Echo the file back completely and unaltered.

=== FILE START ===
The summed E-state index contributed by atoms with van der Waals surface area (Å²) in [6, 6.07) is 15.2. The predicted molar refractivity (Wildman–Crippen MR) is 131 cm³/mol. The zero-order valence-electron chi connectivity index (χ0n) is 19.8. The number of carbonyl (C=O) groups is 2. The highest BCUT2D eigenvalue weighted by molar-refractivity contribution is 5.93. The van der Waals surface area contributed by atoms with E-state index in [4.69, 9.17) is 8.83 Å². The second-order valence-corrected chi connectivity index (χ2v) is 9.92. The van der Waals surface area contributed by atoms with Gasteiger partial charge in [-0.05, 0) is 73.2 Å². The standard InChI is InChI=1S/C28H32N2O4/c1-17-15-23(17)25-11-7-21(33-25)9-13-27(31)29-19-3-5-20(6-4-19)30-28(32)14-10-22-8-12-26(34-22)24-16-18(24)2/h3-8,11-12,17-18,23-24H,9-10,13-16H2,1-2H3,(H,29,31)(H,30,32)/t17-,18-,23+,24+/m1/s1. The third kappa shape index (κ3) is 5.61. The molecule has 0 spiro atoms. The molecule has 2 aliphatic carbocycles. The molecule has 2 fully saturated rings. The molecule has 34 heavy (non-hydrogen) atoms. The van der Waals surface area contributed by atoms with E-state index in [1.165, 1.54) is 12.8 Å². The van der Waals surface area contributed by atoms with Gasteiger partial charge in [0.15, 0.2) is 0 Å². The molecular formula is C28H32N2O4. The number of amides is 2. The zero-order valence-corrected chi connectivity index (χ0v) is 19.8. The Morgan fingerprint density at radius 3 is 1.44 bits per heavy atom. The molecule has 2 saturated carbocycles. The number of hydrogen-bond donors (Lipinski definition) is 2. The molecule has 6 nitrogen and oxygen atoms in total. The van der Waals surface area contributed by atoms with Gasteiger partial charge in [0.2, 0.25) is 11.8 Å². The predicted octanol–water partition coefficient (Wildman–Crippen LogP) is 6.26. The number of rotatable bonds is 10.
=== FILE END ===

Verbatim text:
The summed E-state index contributed by atoms with van der Waals surface area (Å²) in [6, 6.07) is 15.2. The predicted molar refractivity (Wildman–Crippen MR) is 131 cm³/mol. The zero-order valence-electron chi connectivity index (χ0n) is 19.8. The number of carbonyl (C=O) groups is 2. The highest BCUT2D eigenvalue weighted by molar-refractivity contribution is 5.93. The van der Waals surface area contributed by atoms with E-state index in [4.69, 9.17) is 8.83 Å². The second-order valence-corrected chi connectivity index (χ2v) is 9.92. The van der Waals surface area contributed by atoms with Gasteiger partial charge in [-0.05, 0) is 73.2 Å². The standard InChI is InChI=1S/C28H32N2O4/c1-17-15-23(17)25-11-7-21(33-25)9-13-27(31)29-19-3-5-20(6-4-19)30-28(32)14-10-22-8-12-26(34-22)24-16-18(24)2/h3-8,11-12,17-18,23-24H,9-10,13-16H2,1-2H3,(H,29,31)(H,30,32)/t17-,18-,23+,24+/m1/s1. The third kappa shape index (κ3) is 5.61. The molecule has 0 spiro atoms. The molecule has 2 aliphatic carbocycles. The molecule has 2 fully saturated rings. The molecule has 34 heavy (non-hydrogen) atoms. The van der Waals surface area contributed by atoms with E-state index in [1.165, 1.54) is 12.8 Å². The van der Waals surface area contributed by atoms with Gasteiger partial charge in [0.15, 0.2) is 0 Å². The molecular formula is C28H32N2O4. The number of amides is 2. The zero-order valence-corrected chi connectivity index (χ0v) is 19.8. The Morgan fingerprint density at radius 3 is 1.44 bits per heavy atom. The molecule has 2 saturated carbocycles. The number of hydrogen-bond donors (Lipinski definition) is 2. The molecule has 6 nitrogen and oxygen atoms in total. The van der Waals surface area contributed by atoms with Gasteiger partial charge in [0.2, 0.25) is 11.8 Å². The predicted octanol–water partition coefficient (Wildman–Crippen LogP) is 6.26. The number of rotatable bonds is 10.